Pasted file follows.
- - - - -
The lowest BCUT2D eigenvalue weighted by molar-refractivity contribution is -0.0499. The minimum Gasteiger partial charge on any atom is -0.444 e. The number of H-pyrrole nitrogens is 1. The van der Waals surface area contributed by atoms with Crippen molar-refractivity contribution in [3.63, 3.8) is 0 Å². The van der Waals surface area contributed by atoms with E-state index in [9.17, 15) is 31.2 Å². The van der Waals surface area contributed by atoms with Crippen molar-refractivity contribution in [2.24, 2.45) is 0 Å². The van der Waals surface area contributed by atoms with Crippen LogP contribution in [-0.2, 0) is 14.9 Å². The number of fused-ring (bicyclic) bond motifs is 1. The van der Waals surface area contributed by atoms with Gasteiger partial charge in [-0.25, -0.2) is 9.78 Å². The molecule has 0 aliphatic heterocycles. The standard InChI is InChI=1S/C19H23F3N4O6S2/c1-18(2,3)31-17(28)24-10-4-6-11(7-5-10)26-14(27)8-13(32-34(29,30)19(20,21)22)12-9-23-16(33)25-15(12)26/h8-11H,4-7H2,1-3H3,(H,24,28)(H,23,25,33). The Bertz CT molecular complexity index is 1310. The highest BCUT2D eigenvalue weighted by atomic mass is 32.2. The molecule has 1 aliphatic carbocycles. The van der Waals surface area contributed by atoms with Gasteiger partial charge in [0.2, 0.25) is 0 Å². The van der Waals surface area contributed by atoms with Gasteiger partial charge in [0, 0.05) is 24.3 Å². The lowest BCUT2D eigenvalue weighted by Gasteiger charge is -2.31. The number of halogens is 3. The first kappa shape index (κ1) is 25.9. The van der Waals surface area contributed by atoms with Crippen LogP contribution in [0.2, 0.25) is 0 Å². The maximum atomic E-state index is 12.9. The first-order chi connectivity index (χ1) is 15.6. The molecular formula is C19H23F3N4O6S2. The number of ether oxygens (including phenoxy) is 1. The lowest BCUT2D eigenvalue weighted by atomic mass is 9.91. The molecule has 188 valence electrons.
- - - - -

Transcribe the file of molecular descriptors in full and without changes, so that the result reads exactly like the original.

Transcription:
The lowest BCUT2D eigenvalue weighted by molar-refractivity contribution is -0.0499. The minimum Gasteiger partial charge on any atom is -0.444 e. The number of H-pyrrole nitrogens is 1. The van der Waals surface area contributed by atoms with Crippen molar-refractivity contribution in [3.63, 3.8) is 0 Å². The van der Waals surface area contributed by atoms with E-state index in [9.17, 15) is 31.2 Å². The van der Waals surface area contributed by atoms with Crippen molar-refractivity contribution in [2.24, 2.45) is 0 Å². The van der Waals surface area contributed by atoms with Crippen LogP contribution in [-0.2, 0) is 14.9 Å². The number of fused-ring (bicyclic) bond motifs is 1. The van der Waals surface area contributed by atoms with Gasteiger partial charge in [-0.25, -0.2) is 9.78 Å². The molecule has 0 aliphatic heterocycles. The standard InChI is InChI=1S/C19H23F3N4O6S2/c1-18(2,3)31-17(28)24-10-4-6-11(7-5-10)26-14(27)8-13(32-34(29,30)19(20,21)22)12-9-23-16(33)25-15(12)26/h8-11H,4-7H2,1-3H3,(H,24,28)(H,23,25,33). The Bertz CT molecular complexity index is 1310. The highest BCUT2D eigenvalue weighted by atomic mass is 32.2. The molecule has 1 aliphatic carbocycles. The van der Waals surface area contributed by atoms with Gasteiger partial charge in [0.2, 0.25) is 0 Å². The van der Waals surface area contributed by atoms with Gasteiger partial charge in [0, 0.05) is 24.3 Å². The lowest BCUT2D eigenvalue weighted by Gasteiger charge is -2.31. The number of halogens is 3. The first kappa shape index (κ1) is 25.9. The van der Waals surface area contributed by atoms with Crippen LogP contribution in [0.2, 0.25) is 0 Å². The maximum atomic E-state index is 12.9. The first-order chi connectivity index (χ1) is 15.6. The molecular formula is C19H23F3N4O6S2. The number of ether oxygens (including phenoxy) is 1. The lowest BCUT2D eigenvalue weighted by atomic mass is 9.91. The molecule has 188 valence electrons.